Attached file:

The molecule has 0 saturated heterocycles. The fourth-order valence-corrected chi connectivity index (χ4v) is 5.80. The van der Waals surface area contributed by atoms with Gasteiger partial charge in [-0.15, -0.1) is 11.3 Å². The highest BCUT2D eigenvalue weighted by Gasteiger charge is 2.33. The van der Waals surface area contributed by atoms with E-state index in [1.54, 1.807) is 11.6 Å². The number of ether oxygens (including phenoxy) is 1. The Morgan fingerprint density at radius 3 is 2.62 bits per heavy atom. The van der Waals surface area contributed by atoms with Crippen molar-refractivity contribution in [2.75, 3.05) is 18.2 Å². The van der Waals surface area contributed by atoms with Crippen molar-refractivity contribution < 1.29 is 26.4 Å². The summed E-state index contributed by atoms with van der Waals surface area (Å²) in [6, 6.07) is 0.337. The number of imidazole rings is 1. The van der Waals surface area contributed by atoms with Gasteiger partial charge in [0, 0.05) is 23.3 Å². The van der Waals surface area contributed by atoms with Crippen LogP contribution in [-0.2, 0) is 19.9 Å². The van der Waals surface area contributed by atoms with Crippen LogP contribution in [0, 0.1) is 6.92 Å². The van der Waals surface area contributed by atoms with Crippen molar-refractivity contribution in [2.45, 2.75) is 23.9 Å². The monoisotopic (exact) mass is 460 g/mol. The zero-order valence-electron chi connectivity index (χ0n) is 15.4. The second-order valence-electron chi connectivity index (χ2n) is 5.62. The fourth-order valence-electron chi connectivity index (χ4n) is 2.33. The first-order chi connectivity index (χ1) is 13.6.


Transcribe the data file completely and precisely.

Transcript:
The molecule has 0 saturated heterocycles. The fourth-order valence-corrected chi connectivity index (χ4v) is 5.80. The van der Waals surface area contributed by atoms with Gasteiger partial charge in [-0.15, -0.1) is 11.3 Å². The highest BCUT2D eigenvalue weighted by Gasteiger charge is 2.33. The van der Waals surface area contributed by atoms with E-state index in [1.54, 1.807) is 11.6 Å². The number of ether oxygens (including phenoxy) is 1. The Morgan fingerprint density at radius 3 is 2.62 bits per heavy atom. The van der Waals surface area contributed by atoms with Crippen molar-refractivity contribution in [2.75, 3.05) is 18.2 Å². The van der Waals surface area contributed by atoms with Crippen molar-refractivity contribution < 1.29 is 26.4 Å². The summed E-state index contributed by atoms with van der Waals surface area (Å²) in [6, 6.07) is 0.337. The number of imidazole rings is 1. The van der Waals surface area contributed by atoms with Gasteiger partial charge in [0, 0.05) is 23.3 Å². The van der Waals surface area contributed by atoms with Crippen LogP contribution in [-0.2, 0) is 19.9 Å². The van der Waals surface area contributed by atoms with Crippen LogP contribution in [0, 0.1) is 6.92 Å². The van der Waals surface area contributed by atoms with Crippen molar-refractivity contribution in [2.45, 2.75) is 23.9 Å². The monoisotopic (exact) mass is 460 g/mol. The zero-order valence-electron chi connectivity index (χ0n) is 15.4. The second-order valence-electron chi connectivity index (χ2n) is 5.62. The fourth-order valence-electron chi connectivity index (χ4n) is 2.33. The first-order chi connectivity index (χ1) is 13.6.